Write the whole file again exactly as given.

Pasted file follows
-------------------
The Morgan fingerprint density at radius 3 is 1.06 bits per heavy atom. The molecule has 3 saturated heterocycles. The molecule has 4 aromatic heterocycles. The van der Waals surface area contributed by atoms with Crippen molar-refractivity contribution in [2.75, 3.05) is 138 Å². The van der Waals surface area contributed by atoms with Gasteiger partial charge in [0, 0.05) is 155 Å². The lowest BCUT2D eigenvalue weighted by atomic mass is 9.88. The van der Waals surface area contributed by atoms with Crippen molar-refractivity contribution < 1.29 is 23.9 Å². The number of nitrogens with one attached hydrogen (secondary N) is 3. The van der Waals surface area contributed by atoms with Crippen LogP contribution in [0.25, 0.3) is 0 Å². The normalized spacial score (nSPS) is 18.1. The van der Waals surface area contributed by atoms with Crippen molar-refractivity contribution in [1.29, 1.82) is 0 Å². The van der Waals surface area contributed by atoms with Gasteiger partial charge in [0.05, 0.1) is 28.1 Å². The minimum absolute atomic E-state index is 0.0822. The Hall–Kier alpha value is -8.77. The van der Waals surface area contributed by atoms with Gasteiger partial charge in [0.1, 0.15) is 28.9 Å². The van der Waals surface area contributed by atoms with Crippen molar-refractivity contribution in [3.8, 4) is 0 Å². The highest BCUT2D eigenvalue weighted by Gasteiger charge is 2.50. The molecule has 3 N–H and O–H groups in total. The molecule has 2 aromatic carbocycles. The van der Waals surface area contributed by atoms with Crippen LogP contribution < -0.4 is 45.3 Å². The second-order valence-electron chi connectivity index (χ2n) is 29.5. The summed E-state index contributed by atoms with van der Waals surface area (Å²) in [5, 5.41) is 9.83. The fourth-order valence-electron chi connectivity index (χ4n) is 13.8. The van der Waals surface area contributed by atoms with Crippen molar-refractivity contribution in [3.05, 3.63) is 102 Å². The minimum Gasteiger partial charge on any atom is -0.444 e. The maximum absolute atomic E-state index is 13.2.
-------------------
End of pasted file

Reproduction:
The Morgan fingerprint density at radius 3 is 1.06 bits per heavy atom. The molecule has 3 saturated heterocycles. The molecule has 4 aromatic heterocycles. The van der Waals surface area contributed by atoms with Crippen molar-refractivity contribution in [2.75, 3.05) is 138 Å². The van der Waals surface area contributed by atoms with Gasteiger partial charge in [0, 0.05) is 155 Å². The lowest BCUT2D eigenvalue weighted by atomic mass is 9.88. The van der Waals surface area contributed by atoms with Crippen molar-refractivity contribution < 1.29 is 23.9 Å². The number of nitrogens with one attached hydrogen (secondary N) is 3. The van der Waals surface area contributed by atoms with Crippen LogP contribution in [0.25, 0.3) is 0 Å². The normalized spacial score (nSPS) is 18.1. The van der Waals surface area contributed by atoms with Crippen molar-refractivity contribution in [1.29, 1.82) is 0 Å². The van der Waals surface area contributed by atoms with Gasteiger partial charge in [0.05, 0.1) is 28.1 Å². The minimum absolute atomic E-state index is 0.0822. The Hall–Kier alpha value is -8.77. The van der Waals surface area contributed by atoms with Gasteiger partial charge in [0.1, 0.15) is 28.9 Å². The van der Waals surface area contributed by atoms with Crippen molar-refractivity contribution in [3.8, 4) is 0 Å². The highest BCUT2D eigenvalue weighted by Gasteiger charge is 2.50. The molecule has 3 N–H and O–H groups in total. The molecule has 2 aromatic carbocycles. The van der Waals surface area contributed by atoms with Crippen LogP contribution < -0.4 is 45.3 Å². The second-order valence-electron chi connectivity index (χ2n) is 29.5. The summed E-state index contributed by atoms with van der Waals surface area (Å²) in [5, 5.41) is 9.83. The fourth-order valence-electron chi connectivity index (χ4n) is 13.8. The van der Waals surface area contributed by atoms with Crippen molar-refractivity contribution in [3.05, 3.63) is 102 Å². The minimum Gasteiger partial charge on any atom is -0.444 e. The maximum absolute atomic E-state index is 13.2.